Glyph Q&A with Artist Ryan Molloy, May 2019
By Afua Serwah Osei-Bonsu
Ryan Molloy, former head of EMU’s Art Dept. and current EMU Professor of Graphic Design exhibited 3 color risographs, “Knowing Loving,” “Countless Things,” “Sometimes the End.” The 3 prints where primarily vintage looking neon pinks and blues and interesting colors that perhaps can only be achieved from a risograph. They were stacked cubes that built both words and ideas. The colors Molloy described as chromatic or the layering of two colors.
AO: Share with me a little more about the risograph you used in your work?
RM: A risograph, or riso, is a digital duplicator that prints ink (one or two colors at a time depending on the model) instead of toner. It is similar to mimeograph in that a stencil is created around an ink filled drum which then transfers the image onto the paper. I tell students it’s like a photocopier meets screen printing. They were largely used for office printing as a cheaper alternative to photocopiers but as photocopiers and printers became cheaper their use diminished. Risograph printing hit resurgence several years ago when artists and designers started using them for small run press shops. If you want to learn more about riso printing here are a few little video about them: https://www.youtube.com/watch?v=NHU9AAc3YeQ, https://www.youtube.com/watch?v=AIfV8dXZOjc.
AO: The cube design, the text and its relationship?
RM: Admittedly the design wasn’t originally intended to be printed using the riso. the type design originates as an experiment to find new ways for typesetting on a letterpress. This particular typeface was designed in a manner that it could tessellate and be typeset in both a traditional manner i.e. horizontal (left to right) and also the more experimental dimensional cube shapes. I attached some images of the typeface as it was originally intended for a letterpress so that you can see what I am talking about. This particular typeface is the product of an ongoing investigation of mine exploring how digital technologies such as CNC milling and laser etching can bring new approaches to the design of letterforms for letterpress printing.
The typeface was intended to be chromatic, i.e. two colors printed on top of each other so that they would produce a third color. This second layer of color (not seen in the images) is still in development and prototyping for the press. I often use the riso to test out things like this and it just happened to be that Trevor asked me to participate as I was developing the typeface so I figured I would make something using the updated chromatic version of the typeface. The nature of the riso being that it prints ink vs. toner also mimics other printing processes like letterpress where one color is printed at a time.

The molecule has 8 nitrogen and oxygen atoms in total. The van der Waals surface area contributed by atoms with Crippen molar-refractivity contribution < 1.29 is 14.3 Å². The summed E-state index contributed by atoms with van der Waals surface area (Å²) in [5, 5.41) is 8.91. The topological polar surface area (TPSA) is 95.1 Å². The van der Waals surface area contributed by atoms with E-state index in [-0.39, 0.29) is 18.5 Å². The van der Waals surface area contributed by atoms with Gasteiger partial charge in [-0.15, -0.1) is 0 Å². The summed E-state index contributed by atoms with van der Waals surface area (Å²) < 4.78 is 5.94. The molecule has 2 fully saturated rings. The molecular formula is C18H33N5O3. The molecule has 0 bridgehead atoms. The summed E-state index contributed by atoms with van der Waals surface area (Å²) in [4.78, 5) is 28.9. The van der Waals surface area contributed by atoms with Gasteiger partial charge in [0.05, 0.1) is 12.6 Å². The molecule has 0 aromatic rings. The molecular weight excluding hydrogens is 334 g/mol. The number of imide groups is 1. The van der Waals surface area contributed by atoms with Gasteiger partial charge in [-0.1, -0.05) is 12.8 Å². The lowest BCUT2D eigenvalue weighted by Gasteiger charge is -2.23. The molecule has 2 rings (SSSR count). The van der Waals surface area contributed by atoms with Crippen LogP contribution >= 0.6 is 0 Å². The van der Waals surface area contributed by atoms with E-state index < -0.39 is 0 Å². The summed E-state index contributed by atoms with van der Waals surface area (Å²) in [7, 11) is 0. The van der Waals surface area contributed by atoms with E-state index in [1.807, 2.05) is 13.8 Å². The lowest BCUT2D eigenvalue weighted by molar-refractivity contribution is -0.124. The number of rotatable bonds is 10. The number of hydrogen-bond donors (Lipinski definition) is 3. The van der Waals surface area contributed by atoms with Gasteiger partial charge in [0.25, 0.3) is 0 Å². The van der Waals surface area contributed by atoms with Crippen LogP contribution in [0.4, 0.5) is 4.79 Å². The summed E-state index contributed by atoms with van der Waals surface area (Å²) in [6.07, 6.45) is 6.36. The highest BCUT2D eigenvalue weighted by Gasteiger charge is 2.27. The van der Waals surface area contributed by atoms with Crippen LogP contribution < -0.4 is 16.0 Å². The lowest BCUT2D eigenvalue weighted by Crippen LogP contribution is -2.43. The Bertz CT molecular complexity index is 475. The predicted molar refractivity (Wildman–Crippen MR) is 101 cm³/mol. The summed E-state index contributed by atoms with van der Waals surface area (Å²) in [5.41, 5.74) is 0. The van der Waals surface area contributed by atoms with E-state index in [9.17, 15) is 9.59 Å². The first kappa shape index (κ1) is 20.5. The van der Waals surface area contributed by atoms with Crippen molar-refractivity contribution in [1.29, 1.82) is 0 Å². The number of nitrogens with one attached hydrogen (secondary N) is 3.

As for the relationship of the cube and the text? I did set a rule for myself that words had to have letters in multiples of 3 (3, 6, 9, 12, etc.) making them fill a complete block, therefore the format dictated the language and phrasing to a degree. The phrases are really just my own musings, truisms, etc.
AO: Is it a plan for something, is it mathematical?
RM: Is it mathematical, only in that the hexagon and the triangles and parallelograms it creates lend themselves to creating interesting tessellating patterns. Is it a plan, no. It was always intended for the 2-d flattened space of a page. I think more than anything the purpose of the typeface is to really challenge how we typeset language and see if there are new ways to think about the way type works on a page.
AO: Give me some background information?
RM: Since being interim department head I’ve returned to faculty as a professor in the School of Art & Design teaching graphic design. Having worked in graphic design, stage design, and architecture I would say I am an interdisciplinary designer, though currently I am mostly working within graphic design and more specifically type design. Here is a recent bio:
“Ryan Molloy is a designer and educator currently teaching graphic design at Eastern Michigan University. He received his Bachelor of Architecture from Texas Tech University and an MFA in Design from University of Texas at Austin. His creative work has been exhibited nationally and internationally and has received several awards including an Art Directors Club Young Guns award. In 2012 Ryan Molloy and Leslie Atzmon received a National Endowment for the Arts (NEA) Art Works grant for the Open Book Workshop, held at the Jean Noble Parsons Center, and the book The Open Book Project. Ryan Molloy and Leslie Atzmon also received a Sappi Ideas that Matter grant in 2017 for the redesign of Ypsilanti’s Riverside Arts Center visual identity and environmental graphics.”